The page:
Similar in nature and structure to Please Please Me, I find With The Beatles to be much more enjoyable. Songs like It Won't Be Long, All My Loving, Hold Me Tight, Till There Was You, Not A Second Time, and covers like Please Mr. Postman and You Really Got A Hold On Me are amongst my favourites. I find this album to be a bit more refined than the first one, while still keeping most of the same excitement and freshness.
11 - Help! (1965)
Half soundtrack of the movie of the same name and half filled with various other songs, Help! has its highs and lows. The first side is pretty strong: with standout songs such as the title track, Ticket To Ride and You've Got To Hide Your Love Away. The second side has Yesterday and I've Just Seen A Face, but the rest of it is not exactly unforgettable in my opinion. So it's not one of their strongest albums overall, but it clearly shows them developing a clear maturity in their compositions.
10 - Let It Be (1970)
The last chapter of The Beatles' discography was actually meant to come out way before Abbey Road, and was going to be some king of return to their "roots". Get Back was its early name, and they filmed most of the tense sessions that culminated with the iconic rooftop concert. The film and the album both came out a year later, in 1970, with the name Let It Be, and the album was produced by Phil Spector. It's a very fragmented result, with incredible songs such as the title track, Get Back, Across The Universe, The Long And Winding Road, Two Of Us and I've Got A Feeling, but the rest has kind of an "unfinished" feel. Short songs, studio improvisations cut to just a few seconds of lenght, and the decision to leave out a song like Don't Let Me Down made this album less essential than it could have been. Years later Let It Be Naked tried to bring freshness to the album by taking out all the orchestral overdubs made by Spector and hated by McCartney, and adding Don't Let Me Down; but since I liked Spector's work, both these versions have various reasons for not being higher on this list.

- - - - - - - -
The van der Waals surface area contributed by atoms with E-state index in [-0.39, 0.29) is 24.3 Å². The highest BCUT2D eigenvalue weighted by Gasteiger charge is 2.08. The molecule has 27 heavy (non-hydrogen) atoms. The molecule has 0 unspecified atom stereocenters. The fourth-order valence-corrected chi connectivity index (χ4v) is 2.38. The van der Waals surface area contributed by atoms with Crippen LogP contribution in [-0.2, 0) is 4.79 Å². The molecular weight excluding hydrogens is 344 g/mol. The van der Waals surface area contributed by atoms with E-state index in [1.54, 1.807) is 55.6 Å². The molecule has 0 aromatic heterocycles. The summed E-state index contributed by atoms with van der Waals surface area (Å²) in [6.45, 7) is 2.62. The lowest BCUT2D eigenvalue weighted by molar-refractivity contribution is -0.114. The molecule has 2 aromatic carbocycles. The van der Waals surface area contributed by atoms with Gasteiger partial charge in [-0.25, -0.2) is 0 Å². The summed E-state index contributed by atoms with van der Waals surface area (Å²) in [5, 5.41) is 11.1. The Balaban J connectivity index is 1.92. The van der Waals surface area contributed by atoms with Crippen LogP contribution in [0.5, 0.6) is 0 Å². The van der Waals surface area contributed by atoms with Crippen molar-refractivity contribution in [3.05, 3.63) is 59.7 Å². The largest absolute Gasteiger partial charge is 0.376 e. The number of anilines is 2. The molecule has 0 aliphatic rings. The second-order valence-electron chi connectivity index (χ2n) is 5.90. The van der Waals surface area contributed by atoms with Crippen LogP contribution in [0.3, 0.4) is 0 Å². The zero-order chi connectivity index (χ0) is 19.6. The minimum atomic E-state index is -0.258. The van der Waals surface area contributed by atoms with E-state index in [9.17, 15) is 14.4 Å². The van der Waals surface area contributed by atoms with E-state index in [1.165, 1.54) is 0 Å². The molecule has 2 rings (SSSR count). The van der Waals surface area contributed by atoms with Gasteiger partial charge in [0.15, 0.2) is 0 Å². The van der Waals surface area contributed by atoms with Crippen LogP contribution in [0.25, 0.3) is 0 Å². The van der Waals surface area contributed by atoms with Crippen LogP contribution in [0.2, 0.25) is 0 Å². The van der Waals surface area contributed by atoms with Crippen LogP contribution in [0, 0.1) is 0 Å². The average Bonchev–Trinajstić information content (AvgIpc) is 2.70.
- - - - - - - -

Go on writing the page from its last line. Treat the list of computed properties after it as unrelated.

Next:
9 - Anthology vol. 1-2-3 (1995-1996)
It was hard to decide where to place these albums on this list, since their content vary in quality and it covers their whole career. Basically these are three volumes, both on double CD, filled with outtakes, live tracks and various sessions in the studio, so It's obviously something for fans only. Nedless to say that the last two volumes are the most interesting, covering their later years and offering too many gems to mention. On top of this, the first two volumes offer two new Beatles' songs based on John Lennon's demos, the beautiful Free As A Bird and Real Love, produced by Jeff Lynne, and they are a perfect and moving goodbye to their fans.
8 - A Hard Day's Night (1964)
What's not to love about A Hard Day's Night? Both the movie and the album show the culmination of the beatlemania, but the album in particular is very important also for other reasons. This is the first time that they didn't record any cover for their album, which is filled with songs written solely by them (mostly by Lennon). This was kind of a revolution in pop music at the time, led by them and Bob Dylan, and showed that pop could go beyond the usual format, with professionals writing songs and musicians and singers just playing and singing them. A Hard Day's Night is very strong from start to finish, and it doesn't lose focus, unlike Help!, on the second side (because once again only the first side has songs from the movie). The iconic title track, If I Fell, And I Love Her, Can't Buy Me Love, Things We Said Today, You Can't Do That, I'll Be Back are just beautiful songs, but I can name all of them.
7 - Magical Mystery Tour (1967)
From here on it gets harder and harder to decide the order on the list, because these are all magnificent albums. Magical Mystery Tour is the only album of which the american version made by Capitol became the official version. In Europe it was released as an EP with just the songs from the movie, and Capitol decided to add a second side with all the singles from 1967, thus making it a full LP. So while its content comes from different sources, the result is a very strong album thanks to iconic songs such as The Fool On The Hill, I Am The Walrus, Strawberry Fields Forever, Hello Goodbye, Penny Lane and All You Need Is Love. There are weaker tracks obviously, but it still remains an overall great album.